Autumn is here, and boy am I excited! Colorado is just lovely this time of year and with the changes of the seasons come beautiful fall foliage and crisper, colder air. If you are a gardener like myself, you will start to bring in those potted annuals and cut back your perennials in preparation for winter.
Now, I know what you’re thinking! How am I going to get my hands into that soil before spring? Being in the garden makes me so happy, and I wouldn’t dare miss the chance to get those serotonins flowing from some good ol’ dirt! Well, my friends, the answer is some simple propagation!
I have come to find that doing some propagation during the winter helps me get through those colder months with a little more sanity. There are a couple of methods I use that are easy and allow the plants to root rather quickly!
First off, let’s talk about a typical house plant such as the Epipremnum aureum or Golden Pothos. The first step in propagating these lovelies is to get a clean and sanitized pair of sheers or sharp blade. Next, you want to locate a bud on your plant, which are found just at the base of the petiole which connects the leaf to its stem. I recommend counting backward from the root tip about two to three nodes and making a cut just below the node point. Now, you want to cut off the bottom leaf closest to the node. This will allow another area for new root growth! After this is done, all you need to do is place this fresh cutting in a glass or jar of water in bright, indirect sun and let it grow! Once several roots have established, you can then move your cutting into a container with potting soil, and voila’ a new plant baby!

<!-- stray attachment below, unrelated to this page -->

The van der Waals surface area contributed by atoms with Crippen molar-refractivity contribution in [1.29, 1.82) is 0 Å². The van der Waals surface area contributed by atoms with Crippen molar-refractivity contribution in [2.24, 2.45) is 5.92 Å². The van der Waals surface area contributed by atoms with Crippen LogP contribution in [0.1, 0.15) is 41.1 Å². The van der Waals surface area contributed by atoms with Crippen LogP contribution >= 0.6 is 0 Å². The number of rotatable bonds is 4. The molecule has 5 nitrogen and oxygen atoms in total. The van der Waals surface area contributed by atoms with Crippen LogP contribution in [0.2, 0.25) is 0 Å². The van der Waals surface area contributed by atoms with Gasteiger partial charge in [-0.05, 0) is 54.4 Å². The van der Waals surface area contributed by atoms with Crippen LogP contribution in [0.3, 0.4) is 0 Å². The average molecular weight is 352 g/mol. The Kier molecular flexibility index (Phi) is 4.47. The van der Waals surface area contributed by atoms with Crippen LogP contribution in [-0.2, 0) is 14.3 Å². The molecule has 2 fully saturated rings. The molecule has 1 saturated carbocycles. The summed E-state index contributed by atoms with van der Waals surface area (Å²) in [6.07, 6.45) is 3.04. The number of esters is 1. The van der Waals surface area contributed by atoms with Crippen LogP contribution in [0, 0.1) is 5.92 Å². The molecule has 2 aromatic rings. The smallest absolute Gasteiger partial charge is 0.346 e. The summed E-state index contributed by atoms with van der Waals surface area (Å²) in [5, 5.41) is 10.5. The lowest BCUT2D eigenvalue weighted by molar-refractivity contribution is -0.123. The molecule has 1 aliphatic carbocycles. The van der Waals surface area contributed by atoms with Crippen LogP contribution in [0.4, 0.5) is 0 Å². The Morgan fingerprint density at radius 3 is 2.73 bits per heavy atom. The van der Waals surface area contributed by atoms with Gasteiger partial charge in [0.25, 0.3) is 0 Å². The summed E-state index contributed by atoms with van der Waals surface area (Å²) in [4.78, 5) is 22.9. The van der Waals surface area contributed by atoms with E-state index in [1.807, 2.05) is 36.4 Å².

Another easy plant to propagate would be any succulent you may have around the garden or in the house. These are very simple because they store water within their cells, which gives them the ability to go longer periods of time without being watered and still thrive, which in turn makes them harder to kill.
With succulents, you can do a basic leaf cutting anywhere on your plant. Let the cutting air dry to form a callus for a day or two, then you can stick the leaves straight into dry soil! Place them near a window with adequate lighting with at least some direct sunlight for best results. After a few more days, you can give a little water to your baby succulents and they should root just fine!
These are just a couple of simple methods I use to keep my hands and mind busy with plants during the winter months. They also make for perfect budget-friendly gifts for the holidays. I mean, who doesn’t want more plants in their home?! They bring joy and are a token of love! So happy holidays and happy propagating to you all!
Sarah Catron is a long-time gardener and also serves at Clancy’s Irish Pub here in Wheat Ridge.